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Can a debt buyer be sued if they don't respond to your debt validation letter?

Stanford, CA |

I mailed a debt validation letter to a debt buyer about a notice they sent me. I don't recall having that account and needed proof. My DV letter was mailed to the exact address on their notice the day after I got it. Certified mail with a return receipt. They did receive it because I got the green postcard back in the mail with a signature. They have not responded. It has been well over 30 days. What is my recourse? Should I send another letter? Is this breaking any laws?

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Attorney answers 5

Posted

It is irrelevant who claims that you owe them money. They have to provide evidence of the debt. You are well within your rights to demand an accounting. I recommend that you give the creditor-assignee a call. If that fails, then there is nothing you can do but wait. Also, do check your credit report. If this debt shows up, dispute it with the major credit reporting agencies.

Asker

Posted

Paul, I called the original creditor that is written on the notice. The creditor told me the account was sold to a different company name than what is on the notice. But the company on the notice says they have been requested to assist them in the collection of the original debt. By the company who purchased it. Which is the same company the creditor told me has the account. I never received a notice from this company. Only the one who says they are assisting in the collection of the original debt. Can another company assist a different company who bought the account to collect it? Also I checked my credit reports. Another completely different company name all together is listed on them for the same amount. I looked online too and this third name on my credit reports is not associated with any of the two companies from what I can find. Could three separate collection companies collect on the same debt? When the creditor told me it was sold to just 1 company. Can you recommend a good strategy for dealing with this?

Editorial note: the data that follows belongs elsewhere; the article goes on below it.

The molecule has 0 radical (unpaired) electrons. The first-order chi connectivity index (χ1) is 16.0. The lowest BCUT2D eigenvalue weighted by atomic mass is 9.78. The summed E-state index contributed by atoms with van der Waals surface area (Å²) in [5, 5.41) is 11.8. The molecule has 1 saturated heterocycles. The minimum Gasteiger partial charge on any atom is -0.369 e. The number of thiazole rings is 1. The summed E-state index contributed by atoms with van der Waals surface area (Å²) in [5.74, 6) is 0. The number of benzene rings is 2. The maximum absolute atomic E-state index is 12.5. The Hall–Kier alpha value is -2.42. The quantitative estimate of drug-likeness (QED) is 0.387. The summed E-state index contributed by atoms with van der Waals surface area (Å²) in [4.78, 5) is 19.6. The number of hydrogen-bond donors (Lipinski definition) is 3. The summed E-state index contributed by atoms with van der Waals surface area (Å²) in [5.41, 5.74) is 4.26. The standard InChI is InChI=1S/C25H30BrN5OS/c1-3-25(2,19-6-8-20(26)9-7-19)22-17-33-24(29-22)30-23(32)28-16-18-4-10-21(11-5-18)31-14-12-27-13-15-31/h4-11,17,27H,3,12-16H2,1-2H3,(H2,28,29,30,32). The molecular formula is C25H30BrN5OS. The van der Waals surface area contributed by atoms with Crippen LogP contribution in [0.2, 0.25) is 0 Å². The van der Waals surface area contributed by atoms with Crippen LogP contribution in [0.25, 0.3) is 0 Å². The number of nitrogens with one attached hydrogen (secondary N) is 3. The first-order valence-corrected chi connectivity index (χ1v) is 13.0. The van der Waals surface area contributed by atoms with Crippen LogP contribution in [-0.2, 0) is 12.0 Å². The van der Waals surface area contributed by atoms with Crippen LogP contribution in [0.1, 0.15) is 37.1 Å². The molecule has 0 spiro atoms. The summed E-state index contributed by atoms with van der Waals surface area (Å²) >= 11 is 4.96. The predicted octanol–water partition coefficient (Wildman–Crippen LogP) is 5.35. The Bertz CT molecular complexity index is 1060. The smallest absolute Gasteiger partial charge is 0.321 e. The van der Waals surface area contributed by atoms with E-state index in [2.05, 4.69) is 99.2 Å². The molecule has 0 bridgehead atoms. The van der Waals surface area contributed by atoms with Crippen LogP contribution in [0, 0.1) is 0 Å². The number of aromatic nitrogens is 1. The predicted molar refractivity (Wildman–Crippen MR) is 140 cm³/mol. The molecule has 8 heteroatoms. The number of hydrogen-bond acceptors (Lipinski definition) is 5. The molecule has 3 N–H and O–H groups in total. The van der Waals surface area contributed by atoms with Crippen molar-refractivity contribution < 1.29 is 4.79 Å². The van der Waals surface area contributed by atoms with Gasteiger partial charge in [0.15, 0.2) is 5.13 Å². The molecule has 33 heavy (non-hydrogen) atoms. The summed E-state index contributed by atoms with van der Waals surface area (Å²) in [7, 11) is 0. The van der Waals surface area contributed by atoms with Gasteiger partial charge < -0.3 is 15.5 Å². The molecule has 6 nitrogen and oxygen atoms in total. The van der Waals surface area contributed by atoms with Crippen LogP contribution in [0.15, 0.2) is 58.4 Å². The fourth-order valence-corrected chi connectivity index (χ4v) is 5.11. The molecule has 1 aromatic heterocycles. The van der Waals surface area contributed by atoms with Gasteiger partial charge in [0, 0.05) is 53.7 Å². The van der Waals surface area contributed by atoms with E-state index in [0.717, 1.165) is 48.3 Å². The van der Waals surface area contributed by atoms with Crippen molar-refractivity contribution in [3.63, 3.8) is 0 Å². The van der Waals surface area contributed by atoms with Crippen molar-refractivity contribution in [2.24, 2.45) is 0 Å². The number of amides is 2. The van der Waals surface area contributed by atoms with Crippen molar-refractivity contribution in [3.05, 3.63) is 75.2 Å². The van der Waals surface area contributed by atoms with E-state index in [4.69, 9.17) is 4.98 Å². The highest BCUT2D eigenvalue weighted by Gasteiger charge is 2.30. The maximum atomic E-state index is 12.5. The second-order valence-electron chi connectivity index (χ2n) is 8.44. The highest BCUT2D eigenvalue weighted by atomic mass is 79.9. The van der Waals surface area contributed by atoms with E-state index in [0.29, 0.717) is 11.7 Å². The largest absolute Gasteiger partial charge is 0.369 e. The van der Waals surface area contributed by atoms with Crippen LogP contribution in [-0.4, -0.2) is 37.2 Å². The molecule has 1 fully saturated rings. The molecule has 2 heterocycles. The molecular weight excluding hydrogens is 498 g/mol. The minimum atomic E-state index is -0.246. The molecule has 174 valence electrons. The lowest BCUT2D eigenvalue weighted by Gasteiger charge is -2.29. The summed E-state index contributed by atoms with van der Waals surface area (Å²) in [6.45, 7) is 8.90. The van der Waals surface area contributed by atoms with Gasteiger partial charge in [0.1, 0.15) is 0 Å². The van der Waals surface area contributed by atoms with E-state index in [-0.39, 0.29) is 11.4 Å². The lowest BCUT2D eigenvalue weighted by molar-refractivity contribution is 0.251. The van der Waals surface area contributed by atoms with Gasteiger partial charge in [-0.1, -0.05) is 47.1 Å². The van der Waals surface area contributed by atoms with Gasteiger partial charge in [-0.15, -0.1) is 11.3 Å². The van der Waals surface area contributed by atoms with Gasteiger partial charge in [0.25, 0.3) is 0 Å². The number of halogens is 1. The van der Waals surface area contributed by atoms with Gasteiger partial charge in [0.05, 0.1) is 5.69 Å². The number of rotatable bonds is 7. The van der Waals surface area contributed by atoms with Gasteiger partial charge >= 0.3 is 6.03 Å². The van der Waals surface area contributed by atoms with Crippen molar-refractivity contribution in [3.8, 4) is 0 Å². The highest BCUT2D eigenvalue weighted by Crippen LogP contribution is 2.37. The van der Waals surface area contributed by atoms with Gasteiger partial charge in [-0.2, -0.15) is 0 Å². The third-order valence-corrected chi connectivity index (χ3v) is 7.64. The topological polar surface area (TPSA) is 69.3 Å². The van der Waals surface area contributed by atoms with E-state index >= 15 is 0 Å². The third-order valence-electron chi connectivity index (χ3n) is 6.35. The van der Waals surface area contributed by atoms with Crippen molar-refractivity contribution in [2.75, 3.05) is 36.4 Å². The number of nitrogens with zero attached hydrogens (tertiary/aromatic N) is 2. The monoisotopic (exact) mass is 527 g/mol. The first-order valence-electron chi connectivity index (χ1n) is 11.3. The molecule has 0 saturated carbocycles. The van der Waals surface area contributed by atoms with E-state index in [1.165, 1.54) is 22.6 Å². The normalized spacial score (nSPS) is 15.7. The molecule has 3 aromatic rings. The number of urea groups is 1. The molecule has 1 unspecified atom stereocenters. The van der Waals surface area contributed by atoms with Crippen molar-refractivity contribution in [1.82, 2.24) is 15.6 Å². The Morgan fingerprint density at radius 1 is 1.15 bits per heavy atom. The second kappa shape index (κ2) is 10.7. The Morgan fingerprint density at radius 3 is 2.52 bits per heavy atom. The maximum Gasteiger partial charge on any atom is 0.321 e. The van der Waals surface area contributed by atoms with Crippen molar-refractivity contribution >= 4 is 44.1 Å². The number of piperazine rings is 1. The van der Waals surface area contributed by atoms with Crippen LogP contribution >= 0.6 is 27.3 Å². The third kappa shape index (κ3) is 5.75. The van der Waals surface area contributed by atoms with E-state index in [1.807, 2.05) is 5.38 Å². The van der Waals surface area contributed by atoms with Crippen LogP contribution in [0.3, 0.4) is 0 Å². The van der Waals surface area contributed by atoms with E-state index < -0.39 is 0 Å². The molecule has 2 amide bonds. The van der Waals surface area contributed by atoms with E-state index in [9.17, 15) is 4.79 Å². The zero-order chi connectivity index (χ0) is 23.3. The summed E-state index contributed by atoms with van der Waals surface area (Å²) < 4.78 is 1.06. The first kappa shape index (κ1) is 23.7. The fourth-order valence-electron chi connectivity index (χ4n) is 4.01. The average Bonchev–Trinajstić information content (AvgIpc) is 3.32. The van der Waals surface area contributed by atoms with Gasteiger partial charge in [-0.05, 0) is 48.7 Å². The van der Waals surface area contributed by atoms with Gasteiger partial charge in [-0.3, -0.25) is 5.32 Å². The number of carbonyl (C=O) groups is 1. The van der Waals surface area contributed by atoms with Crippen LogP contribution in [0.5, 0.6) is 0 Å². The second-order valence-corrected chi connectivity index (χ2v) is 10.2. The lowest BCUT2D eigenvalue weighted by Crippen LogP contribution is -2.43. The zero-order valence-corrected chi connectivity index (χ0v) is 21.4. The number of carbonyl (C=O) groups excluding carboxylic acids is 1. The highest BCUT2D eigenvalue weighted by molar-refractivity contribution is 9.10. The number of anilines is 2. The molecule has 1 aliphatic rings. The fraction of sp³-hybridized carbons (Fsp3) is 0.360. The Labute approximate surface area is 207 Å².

Matthew Scott Berkus

Matthew Scott Berkus

Posted

Yes. A debt buyer can hire a collection agency, a debt buyer can hire a law firm to sue. Unlike what you implied in your comment under my post, sounds like you do know what this debt is for. So again, the underlying problem is the debt, not the collection agency/debt buyer. This exercise is a side show because the odds of you suing for a violation are slim (and they know that) and you are not really addressing the main issue, you are hoping there is some technicality, when in reality, there isn't.

Asker

Posted

Matthew, all I did was call the creditor written on the notice. To which they told me the account was listed under a different company name than what is on the notice. My doing this doesn't imply that I know what this debt is for. So then why isn't the company on the notice, sending me the notice? Why did I receive a notice for an account I have no recollection of, in my name, from a different company than what the creditor told me owns the account. I never received a notice from the company who purchased the debt. But instead, from another company all together. To you, this is a side show. I should just pay and not question anything. And you are assuming the odds are slim for a violation and suing them. Are you so quick to assume such things about your clients? The main issue is the collector who claims to be assisting another company to collect a debt for a card in my name I can't recall applying for. That another company has purchased who never sent me a notice they have the account. No validation was provided to me. They refused to respond to my request. This is how an honest company reacts? Maybe in your world but not in reality.